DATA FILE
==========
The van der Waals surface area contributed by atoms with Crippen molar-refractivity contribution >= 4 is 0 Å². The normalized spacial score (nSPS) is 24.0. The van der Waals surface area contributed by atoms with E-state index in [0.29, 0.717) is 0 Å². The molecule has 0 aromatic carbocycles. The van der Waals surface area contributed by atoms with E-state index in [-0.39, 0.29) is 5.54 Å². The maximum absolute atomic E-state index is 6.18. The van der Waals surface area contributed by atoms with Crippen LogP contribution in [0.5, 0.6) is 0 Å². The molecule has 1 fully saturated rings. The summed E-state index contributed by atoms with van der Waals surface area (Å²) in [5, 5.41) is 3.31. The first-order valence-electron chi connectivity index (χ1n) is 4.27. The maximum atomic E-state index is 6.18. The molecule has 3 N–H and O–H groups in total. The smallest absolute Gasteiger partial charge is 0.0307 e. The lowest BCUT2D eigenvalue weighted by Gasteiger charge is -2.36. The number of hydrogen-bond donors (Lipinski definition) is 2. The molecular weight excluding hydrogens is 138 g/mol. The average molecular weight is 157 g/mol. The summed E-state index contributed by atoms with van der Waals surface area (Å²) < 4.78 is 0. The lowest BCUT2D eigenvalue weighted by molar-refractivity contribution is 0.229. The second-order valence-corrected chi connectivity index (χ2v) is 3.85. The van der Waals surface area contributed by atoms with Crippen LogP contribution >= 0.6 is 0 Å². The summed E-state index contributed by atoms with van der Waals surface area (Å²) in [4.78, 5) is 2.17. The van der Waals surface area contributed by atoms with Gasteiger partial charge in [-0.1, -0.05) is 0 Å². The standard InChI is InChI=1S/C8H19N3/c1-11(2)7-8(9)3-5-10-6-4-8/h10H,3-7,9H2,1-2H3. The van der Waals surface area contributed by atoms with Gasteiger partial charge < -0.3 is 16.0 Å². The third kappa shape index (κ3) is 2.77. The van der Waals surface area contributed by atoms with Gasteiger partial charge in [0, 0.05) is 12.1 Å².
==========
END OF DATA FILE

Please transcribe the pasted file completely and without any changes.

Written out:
The van der Waals surface area contributed by atoms with Crippen molar-refractivity contribution >= 4 is 0 Å². The normalized spacial score (nSPS) is 24.0. The van der Waals surface area contributed by atoms with E-state index in [0.29, 0.717) is 0 Å². The molecule has 0 aromatic carbocycles. The van der Waals surface area contributed by atoms with E-state index in [-0.39, 0.29) is 5.54 Å². The maximum absolute atomic E-state index is 6.18. The van der Waals surface area contributed by atoms with Crippen LogP contribution in [0.5, 0.6) is 0 Å². The molecule has 1 fully saturated rings. The summed E-state index contributed by atoms with van der Waals surface area (Å²) in [5, 5.41) is 3.31. The first-order valence-electron chi connectivity index (χ1n) is 4.27. The maximum atomic E-state index is 6.18. The molecule has 3 N–H and O–H groups in total. The smallest absolute Gasteiger partial charge is 0.0307 e. The lowest BCUT2D eigenvalue weighted by Gasteiger charge is -2.36. The number of hydrogen-bond donors (Lipinski definition) is 2. The molecular weight excluding hydrogens is 138 g/mol. The average molecular weight is 157 g/mol. The summed E-state index contributed by atoms with van der Waals surface area (Å²) < 4.78 is 0. The lowest BCUT2D eigenvalue weighted by molar-refractivity contribution is 0.229. The second-order valence-corrected chi connectivity index (χ2v) is 3.85. The van der Waals surface area contributed by atoms with Crippen LogP contribution >= 0.6 is 0 Å². The summed E-state index contributed by atoms with van der Waals surface area (Å²) in [4.78, 5) is 2.17. The van der Waals surface area contributed by atoms with Gasteiger partial charge in [-0.1, -0.05) is 0 Å². The standard InChI is InChI=1S/C8H19N3/c1-11(2)7-8(9)3-5-10-6-4-8/h10H,3-7,9H2,1-2H3. The van der Waals surface area contributed by atoms with Gasteiger partial charge < -0.3 is 16.0 Å². The third kappa shape index (κ3) is 2.77. The van der Waals surface area contributed by atoms with Gasteiger partial charge in [0, 0.05) is 12.1 Å².